One was S. And since this suspicion would have been fatal to the entire enterprise [his trial], and was also rather hard to sustain in view of the sufferings he and his like had caused to millions of people, his worst clowneries were hardly noticed and almost never reported p. In some respects, the lessons were superfluous, and in others they were positively misleading. And that's fine, really. According to his findings, Arendt attended only part of the trial, witnessing Eichmann's testimony for "at most four days" and basing her writings mostly on recordings and the trial transcript. They know that the system which succeeds in destroying its victim before he mounts the scaffold.
Beyond the understanding of a human being? What had become banal was the attack on thinking, and this itself, for her, was devastating and consequential. If the audience was to be the world and the play was to be the huge panorama of Jewish suffering, the reality was falling short of expectations and failing to accomplish its purpose. Of course, they can have such thoughts, formulate and implement genocidal policy, as Eichmann clearly did, but such calculations cannot be called thinking, in her view.
And the court sentenced him to four years, two and a half of which he had already served while waiting in jail. On Eichmann's personality, Arendt concludes: Despite all the efforts of the prosecution, everybody could see that this man was not a "monster," but it was difficult indeed not to suspect that he was a clown.
Arendt mentions, as a case in point, Denmark : One is tempted to recommend the story as required reading in political science for all students who wish to learn something about the enormous power potential inherent in non-violent action and in resistance to an opponent possessing vastly superior means of violence.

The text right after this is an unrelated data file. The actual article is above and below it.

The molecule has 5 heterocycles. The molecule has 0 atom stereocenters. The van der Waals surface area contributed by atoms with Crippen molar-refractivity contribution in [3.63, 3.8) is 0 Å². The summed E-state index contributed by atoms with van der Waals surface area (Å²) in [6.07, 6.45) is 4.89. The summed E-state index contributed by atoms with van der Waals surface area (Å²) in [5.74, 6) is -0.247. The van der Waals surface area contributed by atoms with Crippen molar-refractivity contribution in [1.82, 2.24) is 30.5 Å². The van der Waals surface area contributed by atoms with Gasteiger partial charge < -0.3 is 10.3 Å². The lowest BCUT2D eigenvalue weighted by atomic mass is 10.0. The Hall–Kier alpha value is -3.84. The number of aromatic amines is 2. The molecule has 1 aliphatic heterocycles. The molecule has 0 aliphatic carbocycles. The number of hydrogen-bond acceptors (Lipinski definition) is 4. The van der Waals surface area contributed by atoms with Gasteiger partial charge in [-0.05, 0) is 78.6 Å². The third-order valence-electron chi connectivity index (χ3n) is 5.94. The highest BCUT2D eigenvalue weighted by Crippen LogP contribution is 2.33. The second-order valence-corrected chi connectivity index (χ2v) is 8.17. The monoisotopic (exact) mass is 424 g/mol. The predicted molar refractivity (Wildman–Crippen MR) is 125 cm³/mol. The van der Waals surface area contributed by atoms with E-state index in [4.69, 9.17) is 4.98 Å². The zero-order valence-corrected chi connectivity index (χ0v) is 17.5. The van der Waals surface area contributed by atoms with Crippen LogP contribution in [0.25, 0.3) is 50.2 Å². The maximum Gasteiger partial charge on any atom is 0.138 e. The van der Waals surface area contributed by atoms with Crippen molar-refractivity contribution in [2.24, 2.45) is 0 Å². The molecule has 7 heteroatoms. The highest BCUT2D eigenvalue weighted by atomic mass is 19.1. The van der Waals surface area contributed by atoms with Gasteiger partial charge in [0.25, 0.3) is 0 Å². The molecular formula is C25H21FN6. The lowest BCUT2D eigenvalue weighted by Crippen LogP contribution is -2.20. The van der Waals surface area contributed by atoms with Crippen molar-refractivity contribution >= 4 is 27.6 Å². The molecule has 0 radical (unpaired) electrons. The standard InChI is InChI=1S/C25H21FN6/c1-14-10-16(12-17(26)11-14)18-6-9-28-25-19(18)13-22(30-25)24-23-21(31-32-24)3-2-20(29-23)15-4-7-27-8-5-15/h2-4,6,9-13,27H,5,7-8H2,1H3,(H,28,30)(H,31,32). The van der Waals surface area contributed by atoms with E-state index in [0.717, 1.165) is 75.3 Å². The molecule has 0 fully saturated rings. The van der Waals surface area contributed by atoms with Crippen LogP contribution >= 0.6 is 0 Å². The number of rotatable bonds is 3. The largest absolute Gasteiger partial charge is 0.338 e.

Eichmann claimed this changed when he was charged with carrying out the Final Solution , at which point Arendt claims "he had ceased to live according to Kantian principles, that he had known it, and that he had consoled himself with the thoughts that he no longer 'was master of his own deeds,' that he was unable 'to change anything'" p. Photo courtesy Wikipedia Can one do evil without being evil?
In this way, her view recalls that of Hermann Cohen, who argued tragically in the early part of the 20th century that Jews would find greater protections and cultural belonging in Germany than in any Zionist project that would take them to Palestine. He is almost always mentioned, but never explored. The man demonstrated his unrealistic worldview and crippling lack of communication skills through reliance on "officialese" Amtssprache and the euphemistic Sprachregelung convention of speech that made implementation of Hitler's policies "somehow palatable. The transcripts assembled and analyzed in this history provide a previously unseen portrait of the Third Reich in defeat. He invoked "duty" in an effort to explain his own version of Kantianism. Remarkable for us, no doubt, is Arendt's conviction that only philosophy could have saved those millions of lives.